The History Behind Milano’s Porta Lodovica

Porta = there was originally a postern, a small kind of gate to the city, in this location
Lodovica = Ludovico Sforza commissioned the building of the gate

If you’re trying to get to the Bocconi campus from any other part of the city, you basically have two options: you can either walk from a subway stop (it takes about 15-20 minutes), or you can take a tram. If you do the latter, you should probably get off at the Porta Lodovica stop. If you know a little bit of Italian, the name of this stop might make you wonder, “Why porta?” There’s no gate or door in the area. And other areas with the word porta in Milano have existing gates. Lodovica, however, is only an intersection where the gate once existed, and no traces are left.

About gates in Milano

Some readers may be aware that during the Middle Ages and the Renaissance Milano was surrounded by walls, with gates, posterns and ramparts to keep people and vehicles outside and only let them in at specific, guarded points.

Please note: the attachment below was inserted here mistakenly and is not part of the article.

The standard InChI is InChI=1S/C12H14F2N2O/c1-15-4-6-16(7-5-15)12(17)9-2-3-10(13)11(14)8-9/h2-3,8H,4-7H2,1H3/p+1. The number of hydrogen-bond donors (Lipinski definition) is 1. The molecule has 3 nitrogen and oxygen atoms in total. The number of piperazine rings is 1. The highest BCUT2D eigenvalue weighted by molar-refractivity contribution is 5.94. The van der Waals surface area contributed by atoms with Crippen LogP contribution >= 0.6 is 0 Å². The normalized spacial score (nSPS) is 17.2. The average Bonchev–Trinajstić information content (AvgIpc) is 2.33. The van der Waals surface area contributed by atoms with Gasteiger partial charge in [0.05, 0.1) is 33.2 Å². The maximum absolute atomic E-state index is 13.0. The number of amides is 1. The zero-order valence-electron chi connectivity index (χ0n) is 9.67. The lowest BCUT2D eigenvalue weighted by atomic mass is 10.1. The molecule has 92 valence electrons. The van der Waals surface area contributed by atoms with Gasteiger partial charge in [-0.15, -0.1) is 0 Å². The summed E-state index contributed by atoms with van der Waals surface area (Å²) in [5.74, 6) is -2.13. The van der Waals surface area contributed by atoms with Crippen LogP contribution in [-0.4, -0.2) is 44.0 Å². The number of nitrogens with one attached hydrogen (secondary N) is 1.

At that time, gates were the main entrances. They were placed at the main roads and they usually had arches. Posterns, however, were smaller and were placed on secondary roads, usually in-between gates.
There have been various walls throughout the history of Milano, giving the city various shapes, with locations and names of gates and posterns changing as well.

Why Porta Lodovica?

Commissioned in 1486 by Ludovico Sforza Duke of Milano, Porta Lodovica seems to have been one of the most well-constructed posterns, built with re-used marble from ancient Roman buildings. The Duke’s coat of arms was placed on the postern (see picture), along with monograms of his own name and his wife’s, Beatrice d’Este.
The small gate was originally created for access to Corso San Celso (the street that is now called Corso Italia), probably to help visitors to the San Celso Church inside the city (along with 2 other churches further down the road towards the city center).

Why did the gate disappear?

In the late 19th century, when new districts developed in the periphery of Milano, several gates and parts of the city walls were demolished to make traffic easier. Following this trend, Porta Lodovica was destroyed in 1905. The gate was dismantled and parts of it were to taken the Archaeological Museum.

And that’s why today Porta Lodovica refers to the neighborhood around the Bocconi campus, even if the gate itself no longer exists.

For a complete history of Porta Lodovica in Italian, check out this great blog, Vecchia Milano.

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